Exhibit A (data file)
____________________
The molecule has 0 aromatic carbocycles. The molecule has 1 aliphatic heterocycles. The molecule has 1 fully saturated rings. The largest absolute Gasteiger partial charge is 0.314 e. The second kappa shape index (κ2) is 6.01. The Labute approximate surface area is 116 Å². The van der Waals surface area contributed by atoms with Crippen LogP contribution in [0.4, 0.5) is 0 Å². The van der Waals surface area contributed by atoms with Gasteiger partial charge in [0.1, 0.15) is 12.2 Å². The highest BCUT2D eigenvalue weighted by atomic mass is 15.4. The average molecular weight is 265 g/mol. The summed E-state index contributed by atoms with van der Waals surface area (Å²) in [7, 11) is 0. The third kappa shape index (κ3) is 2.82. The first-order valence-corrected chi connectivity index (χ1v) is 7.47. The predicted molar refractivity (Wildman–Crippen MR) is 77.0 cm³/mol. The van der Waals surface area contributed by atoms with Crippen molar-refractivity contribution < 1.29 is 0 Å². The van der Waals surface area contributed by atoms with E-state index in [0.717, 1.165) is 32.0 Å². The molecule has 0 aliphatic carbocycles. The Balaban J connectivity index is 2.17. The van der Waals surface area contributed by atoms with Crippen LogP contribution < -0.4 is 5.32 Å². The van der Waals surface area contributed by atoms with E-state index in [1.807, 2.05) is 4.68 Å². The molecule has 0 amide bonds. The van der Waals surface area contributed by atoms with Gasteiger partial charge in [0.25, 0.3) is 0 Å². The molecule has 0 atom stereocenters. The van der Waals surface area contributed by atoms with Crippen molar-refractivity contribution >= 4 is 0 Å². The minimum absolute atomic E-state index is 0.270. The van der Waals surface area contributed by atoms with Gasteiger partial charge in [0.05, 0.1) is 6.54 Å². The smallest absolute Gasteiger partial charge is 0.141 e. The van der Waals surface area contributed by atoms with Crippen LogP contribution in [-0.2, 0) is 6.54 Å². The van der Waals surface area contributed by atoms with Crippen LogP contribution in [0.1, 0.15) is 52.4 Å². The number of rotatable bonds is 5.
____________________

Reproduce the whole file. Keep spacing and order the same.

The molecule has 0 aromatic carbocycles. The molecule has 1 aliphatic heterocycles. The molecule has 1 fully saturated rings. The largest absolute Gasteiger partial charge is 0.314 e. The second kappa shape index (κ2) is 6.01. The Labute approximate surface area is 116 Å². The van der Waals surface area contributed by atoms with Crippen LogP contribution in [0.4, 0.5) is 0 Å². The van der Waals surface area contributed by atoms with Gasteiger partial charge in [0.1, 0.15) is 12.2 Å². The highest BCUT2D eigenvalue weighted by atomic mass is 15.4. The average molecular weight is 265 g/mol. The summed E-state index contributed by atoms with van der Waals surface area (Å²) in [7, 11) is 0. The third kappa shape index (κ3) is 2.82. The first-order valence-corrected chi connectivity index (χ1v) is 7.47. The predicted molar refractivity (Wildman–Crippen MR) is 77.0 cm³/mol. The van der Waals surface area contributed by atoms with Crippen molar-refractivity contribution < 1.29 is 0 Å². The van der Waals surface area contributed by atoms with E-state index in [0.717, 1.165) is 32.0 Å². The molecule has 0 aliphatic carbocycles. The Balaban J connectivity index is 2.17. The van der Waals surface area contributed by atoms with Crippen LogP contribution < -0.4 is 5.32 Å². The van der Waals surface area contributed by atoms with E-state index in [1.807, 2.05) is 4.68 Å². The molecule has 0 amide bonds. The van der Waals surface area contributed by atoms with Gasteiger partial charge in [0.25, 0.3) is 0 Å². The molecule has 0 atom stereocenters. The van der Waals surface area contributed by atoms with Crippen molar-refractivity contribution >= 4 is 0 Å². The minimum absolute atomic E-state index is 0.270. The van der Waals surface area contributed by atoms with Gasteiger partial charge in [0.05, 0.1) is 6.54 Å². The smallest absolute Gasteiger partial charge is 0.141 e. The van der Waals surface area contributed by atoms with Crippen LogP contribution in [-0.2, 0) is 6.54 Å². The van der Waals surface area contributed by atoms with Crippen LogP contribution in [0.1, 0.15) is 52.4 Å². The number of rotatable bonds is 5.